Do Emotions Make You Feel Alive?
My tears had dried up.
Close to 15 years ago, my mom died. It was the hardest thing I had ever gone through – and soon after her funeral, I noticed that my usual teary self was no longer. Emotions didn’t hit me quite like they used to. I had seemingly grown rigid.
I was an uber-emotional kid growing up. I would cry at the sign of other people crying. I would cry from pain. Every Hallmark commercial left me as a blubbering mess. I would develop a giant lump in my throat and my eyes would well with tears whenever I spoke about something I had passion for. My sensitivity was heightened around every corner. But once I lost my mom, I grew an edge I didn’t think was possible.
There was about a 7 year stretch I went without crying. Sure, I had moments that choked me up a bit – but my tear ducts had seemingly forgotten how to function. It wasn’t until I was overridden with feelings of messing up and insecurities that brought on the tears I had held in for so long.
Stronger I grew again – having faced those feelings years ago – and up until 2.5 years ago, I had again thought that my tears were a thing of the past. However, life happens and I found myself completely broken apart. As my wife consoled me, I wept uncontrollably in her arms. In the following weeks and months, I had moments where my eyes welled up – but again, I had grown cold.
Then the birth of my daughter Finley came last year – and again, I found that my tear ducts worked. What used to be such a normal occurrence (crying) was now very few and far between. I’m not saying I want to go back to the person that would cry at the drop of a hat – but I miss feeling those emotions. Truthfully, I am afraid that my heart had hardened. And I’m not interested in having really thick skin. This world is far too impactful to keep those feelings at bay.
Last month I found myself at the Fargo Theater, watching my dear friend Mark J Lindquist (#asiansinatra)
perform his first ever show with the Mark J Lindquist Big Band. We talked about this show for months leading up to it – and his excitement was palpable. And in the show, Mark certainly didn’t disappoint. He poured every ounce of passion into his performance – and those of us in the crowd felt it. I beamed with pride for my friend as he followed his dreams that night.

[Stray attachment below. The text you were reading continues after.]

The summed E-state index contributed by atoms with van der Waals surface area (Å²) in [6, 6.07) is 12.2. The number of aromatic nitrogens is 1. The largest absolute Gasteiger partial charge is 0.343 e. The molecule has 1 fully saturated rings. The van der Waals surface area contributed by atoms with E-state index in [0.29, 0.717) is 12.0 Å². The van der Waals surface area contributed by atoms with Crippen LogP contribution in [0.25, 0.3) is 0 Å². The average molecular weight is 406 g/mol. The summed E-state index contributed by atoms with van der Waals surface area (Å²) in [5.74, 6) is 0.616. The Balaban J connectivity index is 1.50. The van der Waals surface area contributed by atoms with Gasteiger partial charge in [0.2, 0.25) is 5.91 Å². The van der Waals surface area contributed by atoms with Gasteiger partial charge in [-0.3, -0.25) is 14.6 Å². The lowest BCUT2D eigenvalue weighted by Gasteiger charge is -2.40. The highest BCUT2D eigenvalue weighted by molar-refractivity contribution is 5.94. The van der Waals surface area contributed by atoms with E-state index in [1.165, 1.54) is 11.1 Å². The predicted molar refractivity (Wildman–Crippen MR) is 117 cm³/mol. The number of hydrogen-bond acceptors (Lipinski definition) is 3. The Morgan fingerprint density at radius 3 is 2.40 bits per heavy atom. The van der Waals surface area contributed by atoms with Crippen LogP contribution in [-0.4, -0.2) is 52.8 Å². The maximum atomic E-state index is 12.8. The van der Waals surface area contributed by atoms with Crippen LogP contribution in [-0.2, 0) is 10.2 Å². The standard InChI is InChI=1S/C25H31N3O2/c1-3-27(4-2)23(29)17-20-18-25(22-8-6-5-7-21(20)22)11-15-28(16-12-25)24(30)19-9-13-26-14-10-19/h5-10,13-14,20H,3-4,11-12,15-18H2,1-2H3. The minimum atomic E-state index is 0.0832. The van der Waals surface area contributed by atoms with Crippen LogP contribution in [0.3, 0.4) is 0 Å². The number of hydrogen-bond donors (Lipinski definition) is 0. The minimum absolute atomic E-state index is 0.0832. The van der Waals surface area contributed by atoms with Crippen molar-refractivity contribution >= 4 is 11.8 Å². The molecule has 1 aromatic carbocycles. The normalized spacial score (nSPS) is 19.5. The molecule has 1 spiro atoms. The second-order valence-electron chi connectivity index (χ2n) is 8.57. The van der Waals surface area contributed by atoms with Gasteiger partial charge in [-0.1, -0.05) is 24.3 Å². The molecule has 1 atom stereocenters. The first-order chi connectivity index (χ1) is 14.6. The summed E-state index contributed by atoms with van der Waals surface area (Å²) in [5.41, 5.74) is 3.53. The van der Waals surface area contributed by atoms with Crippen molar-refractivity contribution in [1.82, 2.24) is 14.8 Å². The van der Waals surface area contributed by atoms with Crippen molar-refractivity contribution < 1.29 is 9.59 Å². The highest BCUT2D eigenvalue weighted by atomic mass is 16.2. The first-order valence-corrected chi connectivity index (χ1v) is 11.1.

And then – he sang the last song. Mark had put on a giant, dazzling show for 2 hours – covering tunes from some of the greats like Frank Sinatra, Michael Buble, and Tony Bennett. But the last song had nothing to do with glitz and glamour. Instead, it was fueled with sincerity and love.
Mark spoke directly to his parents – and thanked them for sticking with him amidst all his failures and shortcomings. He was as sincere as I’d ever seen him – and he didn’t break his gaze from his parents during his entire performance of “My Way.”
I sat across the aisle from his mom and dad – and they radiated with love. As I watched him sing the words he so passionately believed – my eyes welled with tears. After they welled – they then poured. I had waterworks a plenty streaming down my face. I was both shocked and yet happy!
What had hit me so hard? Was it watching Mark live out a dream? Absolutely. Was it experiencing a moment of connection between parents and their child? Without doubt. Was it jealousy for Mark having parents to sing to, while I had been orphaned at the age of 21? Certainly. Was it inspiration overwhelming me to do things “my way?” Without question.
I want to feel that again. I want to have such passion and inspiration in my life – that I can’t help but weep. I want to inspire and I want to be inspired. I want to watch people live out their dreams – and I want to live out my own. I want to have more kids. I want to take huge risks – and trust that God will be ever-present. I want to feel ALIVE.
I’m eager to cry again. Emotions make me feel alive.